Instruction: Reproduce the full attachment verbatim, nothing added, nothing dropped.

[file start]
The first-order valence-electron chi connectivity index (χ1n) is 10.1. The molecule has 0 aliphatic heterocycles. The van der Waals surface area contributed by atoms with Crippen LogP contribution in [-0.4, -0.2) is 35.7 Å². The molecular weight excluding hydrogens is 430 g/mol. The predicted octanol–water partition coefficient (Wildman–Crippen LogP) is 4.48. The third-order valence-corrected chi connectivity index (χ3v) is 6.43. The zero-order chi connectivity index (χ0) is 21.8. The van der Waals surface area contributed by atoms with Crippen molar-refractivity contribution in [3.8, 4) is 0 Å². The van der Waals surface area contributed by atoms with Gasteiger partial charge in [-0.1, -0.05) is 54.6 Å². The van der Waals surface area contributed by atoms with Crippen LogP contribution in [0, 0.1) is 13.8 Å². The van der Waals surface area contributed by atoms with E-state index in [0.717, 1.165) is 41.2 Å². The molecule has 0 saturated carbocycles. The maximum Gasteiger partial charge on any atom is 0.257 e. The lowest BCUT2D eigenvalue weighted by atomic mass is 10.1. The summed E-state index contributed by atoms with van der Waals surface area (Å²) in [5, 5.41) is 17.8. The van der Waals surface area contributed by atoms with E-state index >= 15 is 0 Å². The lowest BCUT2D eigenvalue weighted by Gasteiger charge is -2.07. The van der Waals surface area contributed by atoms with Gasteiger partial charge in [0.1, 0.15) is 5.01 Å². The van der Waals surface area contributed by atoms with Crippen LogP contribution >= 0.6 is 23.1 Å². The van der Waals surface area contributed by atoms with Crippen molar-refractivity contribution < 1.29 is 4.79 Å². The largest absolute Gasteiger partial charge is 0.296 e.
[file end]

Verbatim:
The first-order valence-electron chi connectivity index (χ1n) is 10.1. The molecule has 0 aliphatic heterocycles. The van der Waals surface area contributed by atoms with Crippen LogP contribution in [-0.4, -0.2) is 35.7 Å². The molecular weight excluding hydrogens is 430 g/mol. The predicted octanol–water partition coefficient (Wildman–Crippen LogP) is 4.48. The third-order valence-corrected chi connectivity index (χ3v) is 6.43. The zero-order chi connectivity index (χ0) is 21.8. The van der Waals surface area contributed by atoms with Crippen molar-refractivity contribution in [3.8, 4) is 0 Å². The van der Waals surface area contributed by atoms with Gasteiger partial charge in [-0.1, -0.05) is 54.6 Å². The van der Waals surface area contributed by atoms with Crippen LogP contribution in [0, 0.1) is 13.8 Å². The van der Waals surface area contributed by atoms with E-state index in [0.717, 1.165) is 41.2 Å². The molecule has 0 saturated carbocycles. The maximum Gasteiger partial charge on any atom is 0.257 e. The lowest BCUT2D eigenvalue weighted by atomic mass is 10.1. The summed E-state index contributed by atoms with van der Waals surface area (Å²) in [5, 5.41) is 17.8. The van der Waals surface area contributed by atoms with E-state index >= 15 is 0 Å². The lowest BCUT2D eigenvalue weighted by Gasteiger charge is -2.07. The van der Waals surface area contributed by atoms with Gasteiger partial charge in [0.1, 0.15) is 5.01 Å². The van der Waals surface area contributed by atoms with Crippen LogP contribution >= 0.6 is 23.1 Å². The van der Waals surface area contributed by atoms with Crippen molar-refractivity contribution < 1.29 is 4.79 Å². The largest absolute Gasteiger partial charge is 0.296 e.